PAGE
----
Text: Boris González Arenas
|Photo: Leandro Feal|
rising magnificent in flight
searching the air of Cuba.
“One Palm” Luis R. Nogueras
We don’t play with freedom. We spend our whole lives thinking about the danger of losing it, that once it is lost it is impossible to rescue it. Many ideologies come to the aid of the censors. It’s so easy to cover up the crime with the feeling of necessity.
But freedom is like the palm and even tyrants suffocate without air.
My country is a topic of great interest. On one side, us, for whom the interest goes hand in hand with the urgency, and on the other, foreigners, who, for whatever reason, suffer with us.
The analysis of Cuba has sped up in recent years, since the Raul Castro’s leadership has made the central focus — rhetorically — what to do with strategies vital to Cubans: change.
Among recent analyses I came across recently was one written by Guillermo Almeyra. “Cuba: a dangerous and contradictory document” is the title and the document is the third part of a reflection on the “Draft Guidelines for Economic and Social Policy,” recently circulated by the Cuban government without many knowing whether it informs or confuses. But this is already what Mr. Almeyra says when he describes it as contradictory.
With regards to the classification of “dangerous,” Mr. Almeyra devotes his article to describing it. Extremely critical and respectable, the article points out the incomprehensible finding that the structural changes of great importance are those by the State, at the margins of society and the Communist Party, delegating to those who should be the source of social analysis, the diminished role of receptors. The author uses Leninist theory to remind us that the State responds to the class interests of those who overflow the margins of the society it administers. The society administered should be provided, then, with effective mechanisms of control to dampen the enthusiasms which are the province of the State.
The author also points out the shameless attitude of distancing themselves from the social policies that tended to mitigate inequalities among citizens, as if these were errors from the past. An attitude that has contributed to deepening the despair and frustration.
Infamous military privileges, the vile excesses of bureaucrats, the power of a schizoid and good-natured Raul, none of this escapes, with equally harsh words, Almeyra’s critique.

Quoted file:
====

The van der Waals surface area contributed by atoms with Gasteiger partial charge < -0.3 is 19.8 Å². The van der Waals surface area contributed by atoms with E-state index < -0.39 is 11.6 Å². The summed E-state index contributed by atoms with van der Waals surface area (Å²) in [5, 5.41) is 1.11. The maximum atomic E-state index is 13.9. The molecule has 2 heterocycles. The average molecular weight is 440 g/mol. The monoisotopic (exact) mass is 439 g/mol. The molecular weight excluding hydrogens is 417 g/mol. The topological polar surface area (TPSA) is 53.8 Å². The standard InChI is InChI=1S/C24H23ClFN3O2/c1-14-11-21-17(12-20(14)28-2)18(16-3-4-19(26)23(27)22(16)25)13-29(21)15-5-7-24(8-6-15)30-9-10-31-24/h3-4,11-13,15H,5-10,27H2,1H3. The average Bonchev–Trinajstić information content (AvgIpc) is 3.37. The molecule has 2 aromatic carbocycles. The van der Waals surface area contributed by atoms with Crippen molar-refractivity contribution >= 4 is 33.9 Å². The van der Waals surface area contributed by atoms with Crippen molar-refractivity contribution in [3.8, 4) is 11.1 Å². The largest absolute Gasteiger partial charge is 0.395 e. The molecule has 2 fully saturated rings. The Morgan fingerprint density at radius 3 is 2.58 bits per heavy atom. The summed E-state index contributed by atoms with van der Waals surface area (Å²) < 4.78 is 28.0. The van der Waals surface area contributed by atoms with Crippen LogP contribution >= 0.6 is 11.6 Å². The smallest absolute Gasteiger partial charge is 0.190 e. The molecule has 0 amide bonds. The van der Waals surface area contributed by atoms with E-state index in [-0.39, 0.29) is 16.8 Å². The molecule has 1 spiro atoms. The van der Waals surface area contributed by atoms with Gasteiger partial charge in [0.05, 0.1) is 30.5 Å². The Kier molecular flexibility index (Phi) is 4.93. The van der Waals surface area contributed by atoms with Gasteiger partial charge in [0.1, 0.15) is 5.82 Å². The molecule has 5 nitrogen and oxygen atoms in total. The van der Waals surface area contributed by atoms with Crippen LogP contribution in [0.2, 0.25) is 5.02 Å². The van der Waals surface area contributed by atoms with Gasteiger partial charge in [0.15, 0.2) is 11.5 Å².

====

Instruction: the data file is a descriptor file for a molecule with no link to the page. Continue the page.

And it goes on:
Now, when a bunch of senile leaders must face the consequences of their self-extinction, is when they come forward with the essential strenuous measures for a starving citizenry, without acknowledging, without even a hint of severe criticism of themselves, those who have autocratically and cruelly led a suffering society.
Almeyra says this with the words and theoretical references required, and so earns my complete respect.
My disagreements with him are nothing major, but I want to record them.
In his text the writer ignores that no Communist Party congresses have been held for more than ten years in Cuba, and that in them unanimity is the rule and through them Fidel weaves the cover of many betrayals.
There is a certain attempt to find Cuban authoritarian procedures novel, or at least aggravated, says Almeyra in a circulated document that never mentions the word “worker.” I don’t think the average Cuban would be much affected by this omission, either because he has much more serious things to think about or, and I think this is the real reason, because the word “worker” ceased to have any significance, decades ago, for a citizen used to surviving at the margin on low-paying and discouraging jobs.
There are other points where I disagree with Almeyra, more at the margin of my convergence with this deep critique, which demonstrate that the ideological debate is not a confrontation of conceits. I refer, at the beginning of his article, to “the enemies of the revolutionary process,” an overly confrontational tone what seeks to keep alive the old antagonisms between revolutionaries and counterrevolutionaries, in a country where the greatest urgency is life faced with the criminal irresponsibility of the Castro regime. The alarming rates of population decline, the deterioration of civic dignity, the tendency to emigrate and the lack of commitment, will be the real legacy of Fidel Castro, the principle threat to a Cuban whose extinction is not merely a symbolic issue.
When he says, later, that the Mariel Boatlift was the end of the Cuban bourgeoisie… in reality, here I have no words. To call the tens of thousands of Cubans who left, desperate, in an excruciating and hungry decade (I can’t find many more words for the seventies in Cuba) — accompanied by political activists who were invited to exchange exasperating prison cells for exile, common prisoners who received passes to take advantage of the situation and who were mixed in with psychiatrist patients, gays, and “alternative” Cuban men and women — to call these people “the Cuban bourgeoisie” at a time when we now know that in this same era the elite of the Castro regime enjoyed an army of unsuspected privileges, is simply, in my opinion, irresponsible and unjustifiable.
Nonetheless, this effort by Almeyra is magnificent. With the entire left indisposed to intellectual production in a Cuba faced with the imminent advent of democracy, where the palms of liberty are already more than mere shoots, the ground could be left open to threats of future perversions.
20 December 2010
Note: this article is the first of a three-part series in which Boris opines with regards to three publications that explore the Cuban issue, and the current state of politics on the island.
January 2, 2010